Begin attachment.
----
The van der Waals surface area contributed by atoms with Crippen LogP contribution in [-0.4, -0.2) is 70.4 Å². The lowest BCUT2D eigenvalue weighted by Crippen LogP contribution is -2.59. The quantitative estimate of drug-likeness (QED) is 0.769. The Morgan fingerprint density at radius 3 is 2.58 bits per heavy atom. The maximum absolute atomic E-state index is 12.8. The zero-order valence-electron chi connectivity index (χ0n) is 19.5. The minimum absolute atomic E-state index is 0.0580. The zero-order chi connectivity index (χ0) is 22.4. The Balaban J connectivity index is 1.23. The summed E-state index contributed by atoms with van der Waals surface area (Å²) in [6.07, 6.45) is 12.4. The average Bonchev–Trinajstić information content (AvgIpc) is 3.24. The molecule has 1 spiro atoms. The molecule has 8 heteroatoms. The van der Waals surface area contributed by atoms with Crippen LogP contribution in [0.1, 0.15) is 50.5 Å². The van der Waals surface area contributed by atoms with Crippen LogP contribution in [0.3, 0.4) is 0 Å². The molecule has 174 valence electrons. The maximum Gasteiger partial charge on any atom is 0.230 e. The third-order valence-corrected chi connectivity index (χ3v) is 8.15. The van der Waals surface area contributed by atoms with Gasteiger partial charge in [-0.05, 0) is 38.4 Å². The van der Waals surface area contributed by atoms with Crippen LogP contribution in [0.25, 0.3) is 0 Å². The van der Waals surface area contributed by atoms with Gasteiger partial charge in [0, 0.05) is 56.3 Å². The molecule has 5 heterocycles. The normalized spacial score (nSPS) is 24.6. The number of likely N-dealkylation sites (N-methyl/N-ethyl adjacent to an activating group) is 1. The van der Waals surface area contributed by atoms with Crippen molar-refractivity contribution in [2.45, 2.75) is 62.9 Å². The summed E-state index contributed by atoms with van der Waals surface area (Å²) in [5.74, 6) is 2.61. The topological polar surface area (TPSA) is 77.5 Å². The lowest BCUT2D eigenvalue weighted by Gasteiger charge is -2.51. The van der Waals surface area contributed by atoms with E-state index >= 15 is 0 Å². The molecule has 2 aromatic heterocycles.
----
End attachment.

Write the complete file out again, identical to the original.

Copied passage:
The van der Waals surface area contributed by atoms with Crippen LogP contribution in [-0.4, -0.2) is 70.4 Å². The lowest BCUT2D eigenvalue weighted by Crippen LogP contribution is -2.59. The quantitative estimate of drug-likeness (QED) is 0.769. The Morgan fingerprint density at radius 3 is 2.58 bits per heavy atom. The maximum absolute atomic E-state index is 12.8. The zero-order valence-electron chi connectivity index (χ0n) is 19.5. The minimum absolute atomic E-state index is 0.0580. The zero-order chi connectivity index (χ0) is 22.4. The Balaban J connectivity index is 1.23. The summed E-state index contributed by atoms with van der Waals surface area (Å²) in [6.07, 6.45) is 12.4. The average Bonchev–Trinajstić information content (AvgIpc) is 3.24. The molecule has 1 spiro atoms. The molecule has 8 heteroatoms. The van der Waals surface area contributed by atoms with Crippen LogP contribution in [0.1, 0.15) is 50.5 Å². The van der Waals surface area contributed by atoms with Crippen LogP contribution in [0.3, 0.4) is 0 Å². The molecule has 174 valence electrons. The maximum Gasteiger partial charge on any atom is 0.230 e. The third-order valence-corrected chi connectivity index (χ3v) is 8.15. The van der Waals surface area contributed by atoms with Gasteiger partial charge in [-0.05, 0) is 38.4 Å². The van der Waals surface area contributed by atoms with Crippen LogP contribution in [0.25, 0.3) is 0 Å². The van der Waals surface area contributed by atoms with Gasteiger partial charge in [0, 0.05) is 56.3 Å². The molecule has 5 heterocycles. The normalized spacial score (nSPS) is 24.6. The number of likely N-dealkylation sites (N-methyl/N-ethyl adjacent to an activating group) is 1. The van der Waals surface area contributed by atoms with Crippen molar-refractivity contribution in [2.45, 2.75) is 62.9 Å². The summed E-state index contributed by atoms with van der Waals surface area (Å²) in [5.74, 6) is 2.61. The topological polar surface area (TPSA) is 77.5 Å². The lowest BCUT2D eigenvalue weighted by Gasteiger charge is -2.51. The van der Waals surface area contributed by atoms with E-state index >= 15 is 0 Å². The molecule has 2 aromatic heterocycles.